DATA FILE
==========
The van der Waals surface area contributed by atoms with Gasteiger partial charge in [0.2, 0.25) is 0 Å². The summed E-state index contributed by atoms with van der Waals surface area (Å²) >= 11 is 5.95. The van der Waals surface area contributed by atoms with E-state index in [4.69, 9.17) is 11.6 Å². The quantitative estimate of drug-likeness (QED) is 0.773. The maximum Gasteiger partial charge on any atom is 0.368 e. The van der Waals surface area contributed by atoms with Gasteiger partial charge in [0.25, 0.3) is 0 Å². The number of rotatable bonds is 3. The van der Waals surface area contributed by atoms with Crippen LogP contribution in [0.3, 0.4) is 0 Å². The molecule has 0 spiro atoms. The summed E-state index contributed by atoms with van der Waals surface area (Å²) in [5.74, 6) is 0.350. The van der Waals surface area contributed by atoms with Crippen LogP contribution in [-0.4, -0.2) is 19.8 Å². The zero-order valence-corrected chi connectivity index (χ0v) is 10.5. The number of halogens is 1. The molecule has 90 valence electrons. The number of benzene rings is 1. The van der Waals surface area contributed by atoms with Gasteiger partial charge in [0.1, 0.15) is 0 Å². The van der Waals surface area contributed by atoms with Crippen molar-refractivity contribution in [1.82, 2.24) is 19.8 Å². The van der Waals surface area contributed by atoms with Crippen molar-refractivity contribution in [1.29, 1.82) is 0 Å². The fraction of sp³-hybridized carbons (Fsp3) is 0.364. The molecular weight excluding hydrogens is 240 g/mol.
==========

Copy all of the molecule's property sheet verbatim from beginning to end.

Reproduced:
The van der Waals surface area contributed by atoms with Gasteiger partial charge in [0.2, 0.25) is 0 Å². The summed E-state index contributed by atoms with van der Waals surface area (Å²) >= 11 is 5.95. The van der Waals surface area contributed by atoms with E-state index in [4.69, 9.17) is 11.6 Å². The quantitative estimate of drug-likeness (QED) is 0.773. The maximum Gasteiger partial charge on any atom is 0.368 e. The van der Waals surface area contributed by atoms with Gasteiger partial charge in [0.25, 0.3) is 0 Å². The number of rotatable bonds is 3. The van der Waals surface area contributed by atoms with Crippen LogP contribution in [0.3, 0.4) is 0 Å². The molecule has 0 spiro atoms. The summed E-state index contributed by atoms with van der Waals surface area (Å²) in [5.74, 6) is 0.350. The van der Waals surface area contributed by atoms with Crippen LogP contribution in [-0.4, -0.2) is 19.8 Å². The zero-order valence-corrected chi connectivity index (χ0v) is 10.5. The number of halogens is 1. The molecule has 90 valence electrons. The number of benzene rings is 1. The van der Waals surface area contributed by atoms with Gasteiger partial charge in [0.1, 0.15) is 0 Å². The van der Waals surface area contributed by atoms with Crippen molar-refractivity contribution in [1.82, 2.24) is 19.8 Å². The van der Waals surface area contributed by atoms with Crippen molar-refractivity contribution in [1.29, 1.82) is 0 Å². The fraction of sp³-hybridized carbons (Fsp3) is 0.364. The molecular weight excluding hydrogens is 240 g/mol.